“I still have many things to say to you, but you cannot bear them now. When the Spirit of truth comes, he will guide you into all the truth; for he will not speak on his own, but will speak whatever he hears, and he will declare to you the things that are to come. He will glorify me, because he will take what is mine and declare it to you. All that the Father has is mine. For this reason I said that he will take what is mine and declare it to you.

Today’s Reflection

There is no doubt that the people who saw what the disciples did at that first Pentecost morning, were more than amazed.
Suddenly, these men who had been hiding away in fear, were now out in the streets talking of God’s power.
And in lots of different languages. They had gone from being quiet and downcast, to confident in what they were doing.
It is no wonder people asked, ‘what does all this mean?’.

Pentecost is first of all, a great breaking in. A breaking in of the Holy Spirit with such irrepressible energy, in the form of wind, fire and flame.
Having broken in, the disciples were empowered, so much so, that through them, the Holy Spirit then broke out into the world, spilling out onto the streets because those first disciples were filled with such awesome power.
They had a story to tell, the greatest one of all time, and they told it with such passion and energy that they captivated the hearts of those who heard their words and saw their behaviour.
And, so the story of our faith, the story of the church began.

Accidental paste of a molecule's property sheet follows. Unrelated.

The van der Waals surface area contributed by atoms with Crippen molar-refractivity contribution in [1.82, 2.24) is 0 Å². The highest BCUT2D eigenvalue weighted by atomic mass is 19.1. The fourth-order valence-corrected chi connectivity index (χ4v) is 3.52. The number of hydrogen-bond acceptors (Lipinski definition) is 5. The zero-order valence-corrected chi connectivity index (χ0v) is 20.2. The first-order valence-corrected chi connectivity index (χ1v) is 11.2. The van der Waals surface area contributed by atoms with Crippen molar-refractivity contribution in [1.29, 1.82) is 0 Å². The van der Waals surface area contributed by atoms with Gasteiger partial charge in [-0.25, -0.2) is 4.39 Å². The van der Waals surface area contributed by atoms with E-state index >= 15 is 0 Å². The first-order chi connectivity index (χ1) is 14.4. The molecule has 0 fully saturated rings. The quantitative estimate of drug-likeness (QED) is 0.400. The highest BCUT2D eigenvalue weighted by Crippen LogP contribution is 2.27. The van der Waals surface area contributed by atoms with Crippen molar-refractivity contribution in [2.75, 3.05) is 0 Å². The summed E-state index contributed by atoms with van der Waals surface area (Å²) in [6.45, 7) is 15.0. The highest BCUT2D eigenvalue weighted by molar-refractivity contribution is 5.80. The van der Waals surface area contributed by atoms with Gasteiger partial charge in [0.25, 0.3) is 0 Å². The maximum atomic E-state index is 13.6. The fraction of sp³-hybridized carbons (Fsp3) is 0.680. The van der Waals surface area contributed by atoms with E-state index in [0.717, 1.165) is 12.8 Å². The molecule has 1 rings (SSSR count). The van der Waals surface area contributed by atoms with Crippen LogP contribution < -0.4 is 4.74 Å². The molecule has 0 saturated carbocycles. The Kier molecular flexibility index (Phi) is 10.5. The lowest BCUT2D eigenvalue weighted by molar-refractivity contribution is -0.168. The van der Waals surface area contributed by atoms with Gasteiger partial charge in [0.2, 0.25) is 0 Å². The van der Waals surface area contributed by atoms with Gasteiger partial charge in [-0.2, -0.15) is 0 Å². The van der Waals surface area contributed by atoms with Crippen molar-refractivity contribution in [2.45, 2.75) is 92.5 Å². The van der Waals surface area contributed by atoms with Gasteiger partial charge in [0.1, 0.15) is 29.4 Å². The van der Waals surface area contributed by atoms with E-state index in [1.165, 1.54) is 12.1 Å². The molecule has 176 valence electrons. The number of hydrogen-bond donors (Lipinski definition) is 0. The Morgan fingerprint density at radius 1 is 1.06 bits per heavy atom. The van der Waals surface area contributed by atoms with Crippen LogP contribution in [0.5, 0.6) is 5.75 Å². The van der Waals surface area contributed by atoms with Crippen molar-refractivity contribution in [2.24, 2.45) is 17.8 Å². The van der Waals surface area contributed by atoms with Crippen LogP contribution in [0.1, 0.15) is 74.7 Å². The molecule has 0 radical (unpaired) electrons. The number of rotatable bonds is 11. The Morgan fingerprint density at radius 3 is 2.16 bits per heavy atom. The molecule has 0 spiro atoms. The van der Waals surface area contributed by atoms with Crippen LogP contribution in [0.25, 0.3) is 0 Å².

Ultimately, Pentecost is far more than simply the telling of a story, it is far more than those first disciples just sharing their experience. Their message was electrifying, for it is one that allows all people to dream their wildest dreams of how the world could be. One that allows us all to see the most amazing visions of what abundant life truly means.
Ultimately, the message of Pentecost is a message of radical, life changing, exciting transformation.
The Holy Spirit threw the doors and windows open, compelling the disciples to go out into the world and share it with others.
The question for us is, does it still enable us to dream the impossible, does it still lead us towards a vision of how God would like the world to be. Does it stir us enough to fill us with a desire to share this great story with others? The simple answer to each of those questions is of course, yes, the Holy Spirit is as active today as it was the first time it broke into the world.
But sometimes we can feel that we are stuck in a room, stuck in a place, struggling to work out where to go, or what to do.